If you work in the IT industry, there is no escape from statements about how much data we’re creating these days. According to IBM, we now create 2.5 quintillion bytes of data (10 million Blu-ray disks) daily. A few years ago, EMC estimated what we would create 44 zettabytes, which is 44 trillion gigabytes, by 2020. IDC recently upped that prediction by forecasting that the amount of data created in the digital universe would reach 163 zettabytes by 2025. Beyond the zettabyte, we can count in yottabytes (1,000 zettabytes), brontobytes (a one followed by 27 zeros) and even gegobytes (a one followed by 30 zeros).
While this is more data than we can even wrap our minds around, the trouble is that most of it is data we’re not using. This week, everyone would love to see a friend’s wedding photos on social media, but next month, those pictures are less viewed and considered cold by IT, and then we might only access them on their five- and 10-year anniversaries.
Business data behaves in a very similar way. When created, much of our data is active, or hot, but it cools over time. It can become warm again, often in regular cycles, such as when reports need to be prepared at the end of a month, quarter or year.
All this data needs to be stored somewhere, and that means big business. In fact, a Gartner report reveals that companies will spend $175 billion on data center systems in 2017. Inefficiency is a big reason for this. Since it has historically been difficult to move data, IT has to overspend on storage that will deliver performance for data’s one shining moment. For the rest of its lifetime, most of our data unnecessarily eats up expensive storage capacity.
See What You’ve Been Missing
Not only is data hard to move because it interrupts applications, but it’s also hard for enterprises to see what’s going on — especially the activity level of the data files stored on various storage systems. When there are performance or cost problems, it’s difficult to determine what data is hot or not so that steps can be taken to fix them. As many enterprises are now seeking to migrate to the cloud in order to save costs and increase agility, it’s also becoming critical for enterprises to identify what data can be safely archived. Generally, cloud storage is slower than most on-premise options today (which is a key reason why it costs less), so IT wants to make sure the data going to the cloud isn’t going to interrupt any key business cycles.
Knowing anything about data starts with metadata — the data about your data. This includes information about the size of a file, its location, when it was last opened, by whom, when it was last written and so on. One way to do this that we are working on is a metadata engine, which is a piece of software that collects this information to give IT the visibility on its data’s activity, revealing which data is active and therefore necessary or inactive and can be moved to a colder storage resource like the cloud.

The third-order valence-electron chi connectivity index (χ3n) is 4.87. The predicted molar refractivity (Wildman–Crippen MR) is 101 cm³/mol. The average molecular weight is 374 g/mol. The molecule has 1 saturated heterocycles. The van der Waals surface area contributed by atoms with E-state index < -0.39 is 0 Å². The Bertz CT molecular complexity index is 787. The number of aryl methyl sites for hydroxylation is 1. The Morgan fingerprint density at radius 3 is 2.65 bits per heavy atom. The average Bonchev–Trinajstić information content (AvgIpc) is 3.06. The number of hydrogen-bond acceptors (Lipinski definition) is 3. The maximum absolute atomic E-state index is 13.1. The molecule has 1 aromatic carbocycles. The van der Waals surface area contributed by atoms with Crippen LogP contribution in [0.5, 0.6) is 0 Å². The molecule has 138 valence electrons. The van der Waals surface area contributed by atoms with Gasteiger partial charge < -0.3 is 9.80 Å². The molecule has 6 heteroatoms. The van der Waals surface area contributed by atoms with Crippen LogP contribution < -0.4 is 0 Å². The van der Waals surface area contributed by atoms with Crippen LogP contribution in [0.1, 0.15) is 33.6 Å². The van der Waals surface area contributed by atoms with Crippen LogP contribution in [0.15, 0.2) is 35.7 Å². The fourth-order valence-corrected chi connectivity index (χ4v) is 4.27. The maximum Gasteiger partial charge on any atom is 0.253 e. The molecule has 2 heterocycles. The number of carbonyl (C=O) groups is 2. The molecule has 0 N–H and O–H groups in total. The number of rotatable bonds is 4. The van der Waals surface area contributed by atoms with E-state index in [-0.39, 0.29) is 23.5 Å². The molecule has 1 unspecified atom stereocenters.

In addition to a metadata engine, metadata is increasingly being used for insights in the big data and BI software segments. In those cases, big data and BI applications gain access to metadata for data mining. There are also companies out there that offer the ability to tier data on different types of storage media (flash drive or disk) within their own storage products. So, as an alternative to using metadata to manage data across different storage systems, enterprises could look into adopting storage tiering products from a single vendor, as some large storage vendors provide the ability to move data across their products.
Automatically Tier The Right Data To The Right Resource
Beyond making data visible, putting this knowledge to work is the second half of solving the challenge of getting the right data to the right place at the right time. In addition to providing granular visibility into data activity, a metadata engine can also give IT the ability to automatically move data without application interruption. This helps IT overcome the pain of manual data migrations and transition to automatically tiering data across different resources in the datacenter throughout the data’s lifetime. Data virtualization makes this possible by separating the data path from the control path so that IT can manage data according to objectives for performance, protection and cost. With the intelligence and insights gained by metadata analysis, cool data that is needed regularly for reports can automatically move back to a faster storage resource to be ready and waiting when it’s time to crunch numbers.
As an executive, I know that the one problem you can’t solve is the one you don’t know about. Managing by metadata gives unprecedented clarity and visibility about data activity. This intelligence enables IT to automatically align storage capabilities with evolving business needs while keeping costs in check, even as data sprawls into the stratosphere of brontobytes.